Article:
World Library  
Flag as Inappropriate
Email this Article

Turnover on downs

Article Id: WHEBN0020622765
Reproduction Date:

Title: Turnover on downs  
Author: World Heritage Encyclopedia
Language: English
Subject: Down (gridiron football), Turnover (gridiron football), Punt (gridiron football), American football, 2008 Maryland Terrapins football team
Publisher: World Heritage Encyclopedia

Turnover on downs

In American football and Canadian football, a turnover on downs occurs when a team has used up its allotment of downs but has not progressed downfield enough to earn another set of downs.

In American football, both indoor and outdoor, a team has four chances (each chance is called a "down") to gain ten yards or to score. Any ground gained during each down short of these ten yards is kept for the next chance, and any ground lost must be regained in addition to the ten yards. Thus, if a team gains four yards on first down, it then has three chances to gain the six remaining yards, and if a team loses four yards on first down then it must gain a total of fourteen yards over the next three chances. If a team gains the required ten yards, it receives another four downs to gain another ten yards (an event called a "first down") or cross the goal line for a score. The same principles apply in Canadian football, except that a team has only three chances to gain ten yards instead of four.

In most cases, teams will use one less chance (i.e. three in American football, two in Canadian football) than they are permitted to try and gain a first down. Usually, if a team has failed to gain the needed yardage when playing its final down, it will then punt the ball, offering the opposing team possession (the kicking team aims to place the ball downfield), or attempt to kick a field goal if close enough. In the event of a successful punt, the opposing team will start their new set of downs at the spot the punt returner can advance the ball to before being tackled (or goes out of bounds), or where the punt goes out of bounds, or (in American football only) where the punt comes to rest when rolling to a stop or at the spot where the punt is fair-caught.

But in some instances, a team may elect to use its last down to try to gain the yardage, rather than punt. This is often referred to as "going for it" or "sticking" (as opposed to "kicking"). This disadvantage is that if this conversion attempt fails, the opposing team will immediately take possession of the ball at the spot where the play ended, rather than (usually) much farther away from a score in the case of a punt. Factors that may lead to a team making this choice are:

  • Only a small distance is needed to gain a first down (either fourth-and-short or fourth-and-goal)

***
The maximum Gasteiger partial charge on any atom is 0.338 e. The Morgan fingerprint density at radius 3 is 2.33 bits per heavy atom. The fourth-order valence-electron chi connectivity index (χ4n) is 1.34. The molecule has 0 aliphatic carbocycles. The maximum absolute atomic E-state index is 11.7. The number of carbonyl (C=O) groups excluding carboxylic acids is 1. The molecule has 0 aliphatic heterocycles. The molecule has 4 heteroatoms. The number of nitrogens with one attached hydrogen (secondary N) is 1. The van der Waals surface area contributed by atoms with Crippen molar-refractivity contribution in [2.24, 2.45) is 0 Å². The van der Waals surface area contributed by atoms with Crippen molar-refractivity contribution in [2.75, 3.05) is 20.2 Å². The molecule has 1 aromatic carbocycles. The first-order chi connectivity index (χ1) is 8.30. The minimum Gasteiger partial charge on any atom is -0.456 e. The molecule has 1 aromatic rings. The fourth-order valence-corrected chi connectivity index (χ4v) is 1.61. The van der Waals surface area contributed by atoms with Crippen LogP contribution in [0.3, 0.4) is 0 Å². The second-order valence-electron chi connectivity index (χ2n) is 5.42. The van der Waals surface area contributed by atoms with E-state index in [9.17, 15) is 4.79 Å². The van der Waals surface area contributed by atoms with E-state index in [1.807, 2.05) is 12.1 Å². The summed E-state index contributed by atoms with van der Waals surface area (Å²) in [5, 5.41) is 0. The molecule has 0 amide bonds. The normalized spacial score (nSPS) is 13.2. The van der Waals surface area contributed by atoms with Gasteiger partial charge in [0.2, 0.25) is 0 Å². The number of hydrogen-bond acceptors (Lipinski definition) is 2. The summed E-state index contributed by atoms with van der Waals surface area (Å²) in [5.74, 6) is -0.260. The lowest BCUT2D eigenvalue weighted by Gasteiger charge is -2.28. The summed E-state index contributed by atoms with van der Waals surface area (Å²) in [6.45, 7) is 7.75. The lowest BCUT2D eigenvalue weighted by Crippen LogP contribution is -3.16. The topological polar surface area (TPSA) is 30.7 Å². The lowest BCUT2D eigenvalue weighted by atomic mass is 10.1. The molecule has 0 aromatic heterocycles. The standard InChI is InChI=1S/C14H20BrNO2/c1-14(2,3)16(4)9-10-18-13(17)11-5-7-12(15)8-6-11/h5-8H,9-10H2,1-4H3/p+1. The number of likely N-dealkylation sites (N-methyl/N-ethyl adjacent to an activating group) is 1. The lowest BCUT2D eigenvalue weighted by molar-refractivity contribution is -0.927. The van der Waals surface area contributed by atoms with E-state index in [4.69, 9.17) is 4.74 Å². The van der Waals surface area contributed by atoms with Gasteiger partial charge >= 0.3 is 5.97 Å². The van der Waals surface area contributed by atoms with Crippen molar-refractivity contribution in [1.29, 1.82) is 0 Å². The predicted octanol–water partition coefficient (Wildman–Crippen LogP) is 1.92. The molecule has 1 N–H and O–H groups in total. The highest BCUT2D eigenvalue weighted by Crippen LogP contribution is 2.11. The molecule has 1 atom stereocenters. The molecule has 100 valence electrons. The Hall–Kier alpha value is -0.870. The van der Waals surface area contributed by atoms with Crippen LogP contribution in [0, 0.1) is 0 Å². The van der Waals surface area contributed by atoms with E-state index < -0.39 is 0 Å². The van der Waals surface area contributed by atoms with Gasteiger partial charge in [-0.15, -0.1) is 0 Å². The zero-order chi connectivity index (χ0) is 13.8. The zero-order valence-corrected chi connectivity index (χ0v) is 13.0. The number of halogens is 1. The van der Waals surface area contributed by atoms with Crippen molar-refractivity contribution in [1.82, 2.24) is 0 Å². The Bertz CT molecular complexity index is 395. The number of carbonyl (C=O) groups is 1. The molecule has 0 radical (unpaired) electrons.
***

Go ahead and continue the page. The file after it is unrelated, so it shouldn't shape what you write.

• A team is close to, but not within field goal range, such that a punt may not net very many yards (in American football, if the punt reaches the end zone, the opposing team will get the ball on the 20 yard line).
  • The game's end is near, and if the team surrenders possession of the ball, they may not have another chance to score what is needed to win or tie the game.
  • The game's end is near, and if the team is in field goal range but is trailing such that a field goal would not tie or win the game, but a touchdown would.
  • In certain situations near the end of the game the team on fourth down may attempt it to prevent the opposing teams offense from possessing the ball.
  • Finally, if there is no obvious reason to attempt a conversion, a team may nevertheless attempt one if it believes the attempt will surprise the defense and/or catch it off-balance.

Turnovers on downs are not counted in a team's turnover total, which tallies turnovers occurring during a play (such as fumble recoveries or interceptions).

See also

This article was sourced from Creative Commons Attribution-ShareAlike License; additional terms may apply. World Heritage Encyclopedia content is assembled from numerous content providers, Open Access Publishing, and in compliance with The Fair Access to Science and Technology Research Act (FASTR), Wikimedia Foundation, Inc., Public Library of Science, The Encyclopedia of Life, Open Book Publishers (OBP), PubMed, U.S. National Library of Medicine, National Center for Biotechnology Information, U.S. National Library of Medicine, National Institutes of Health (NIH), U.S. Department of Health & Human Services, and, which sources content from all federal, state, local, tribal, and territorial government publication portals (.gov, .mil, .edu). Funding for and content contributors is made possible from the U.S. Congress, E-Government Act of 2002.
Crowd sourced content that is contributed to World Heritage Encyclopedia is peer reviewed and edited by our editorial staff to ensure quality scholarly research articles.
By using this site, you agree to the Terms of Use and Privacy Policy. World Heritage Encyclopedia™ is a registered trademark of the World Public Library Association, a non-profit organization.

Copyright © World Library Foundation. All rights reserved. eBooks from World eBook Library are sponsored by the World Library Foundation,
a 501c(4) Member's Support Non-Profit Organization, and is NOT affiliated with any governmental agency or department.